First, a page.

Globally, sodium intake far exceeds the level recommended by the World Health Organization. Assessing health literacy related to salt consumption among older adults could guide the development of interventions that target their knowledge gaps, misconceptions, or poor dietary practices. This study aimed to develop and validate the Chinese Health Literacy Scale for Low Salt Consumption - Hong Kong population (CHLSalt-HK). Based on previous studies on salt intake and nutrition label reading in other countries, we developed similar questions that were appropriate for the Chinese population in Hong Kong. The questions covered the following eight broad areas: functional literacy (term recognition and nutrition label reading), knowledge of the salt content of foods, knowledge of the diseases related to high salt intake, knowledge of international standards, myths about salt intake, attitudes toward salt intake, salty food consumption practices, and nutrition label reading practices. Eight professionals, including doctors, nurses, and dietitians, provided feedback on the scale. The psychometric properties of the scale were assessed based on data collected from a convenience sample of 603 Chinese elderly adults recruited from Elderly Health Centres in Hong Kong. The 49-item CHLSalt-HK had a possible score range of 0 to 98, with a higher score indicating higher health literacy related to salt intake. The CHLSalt-HK had acceptable content validity; the item-level Content Validity Index ranged from 0.857 to 1.000, and the scale-level Content Validity Index was 0.994. Additionally, it had good internal consistency (Cronbach's alpha of 0.799) and good test-retest reliability (intraclass correlation coefficient of 0.846). The mean CHLSalt-HK score among those who were aware of the public education slogan about nutrition labels and sodium intake was higher by 3.928 points (95% confidence interval: 1.742 to 6.115) than that among those who were not aware of the slogan, which supports adequate discriminant validity. The validated CHLSalt-HK had acceptable content validity, acceptable construct validity, good internal consistency, good test-retest reliability, and adequate discriminant validity. The scale could be completed in 10-15 minutes and is easy to administer compared with the collection of biomarkers or food diaries. Further research should investigate its concurrent validity and predictive validity. The development of this scale supports the first step in salt intake reduction among older Chinese adults in Hong Kong by enabling the assessment of their health literacy related to salt consumption in health screenings or health assessments, and it can be used to evaluate salt reduction interventions.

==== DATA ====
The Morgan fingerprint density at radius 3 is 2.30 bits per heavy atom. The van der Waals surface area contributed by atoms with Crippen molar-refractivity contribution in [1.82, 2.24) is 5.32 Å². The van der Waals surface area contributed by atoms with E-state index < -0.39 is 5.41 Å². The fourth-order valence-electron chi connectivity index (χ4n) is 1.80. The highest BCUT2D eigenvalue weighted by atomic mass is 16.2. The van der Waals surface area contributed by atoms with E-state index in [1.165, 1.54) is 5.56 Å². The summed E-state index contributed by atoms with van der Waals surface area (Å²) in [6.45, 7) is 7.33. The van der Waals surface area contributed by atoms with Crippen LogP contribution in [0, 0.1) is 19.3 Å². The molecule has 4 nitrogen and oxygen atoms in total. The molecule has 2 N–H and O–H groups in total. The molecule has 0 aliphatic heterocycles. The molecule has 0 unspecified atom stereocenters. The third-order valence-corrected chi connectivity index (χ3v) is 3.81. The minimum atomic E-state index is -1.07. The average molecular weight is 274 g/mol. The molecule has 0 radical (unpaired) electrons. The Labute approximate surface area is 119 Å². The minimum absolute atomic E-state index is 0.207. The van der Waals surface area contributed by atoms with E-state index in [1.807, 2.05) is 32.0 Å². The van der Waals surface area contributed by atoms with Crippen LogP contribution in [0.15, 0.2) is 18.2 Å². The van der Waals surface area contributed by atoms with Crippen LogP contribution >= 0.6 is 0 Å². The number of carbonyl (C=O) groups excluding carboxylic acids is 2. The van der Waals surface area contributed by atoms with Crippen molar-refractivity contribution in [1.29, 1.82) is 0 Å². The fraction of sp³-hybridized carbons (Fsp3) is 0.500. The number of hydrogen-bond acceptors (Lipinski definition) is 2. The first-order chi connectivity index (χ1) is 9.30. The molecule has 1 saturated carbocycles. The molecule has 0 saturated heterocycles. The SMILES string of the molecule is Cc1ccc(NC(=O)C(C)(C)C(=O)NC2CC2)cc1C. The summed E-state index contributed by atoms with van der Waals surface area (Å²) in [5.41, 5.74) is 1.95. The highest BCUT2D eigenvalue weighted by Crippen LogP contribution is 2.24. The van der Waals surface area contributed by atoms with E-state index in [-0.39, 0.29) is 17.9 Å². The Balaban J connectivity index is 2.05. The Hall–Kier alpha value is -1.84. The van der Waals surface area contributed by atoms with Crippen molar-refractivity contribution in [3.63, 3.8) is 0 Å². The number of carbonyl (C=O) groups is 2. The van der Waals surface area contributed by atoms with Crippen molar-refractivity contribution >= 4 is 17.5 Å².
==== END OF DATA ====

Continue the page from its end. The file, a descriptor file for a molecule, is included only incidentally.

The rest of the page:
ASJC Scopus subject areas
- Biochemistry, Genetics and Molecular Biology(all)
- Agricultural and Biological Sciences(all)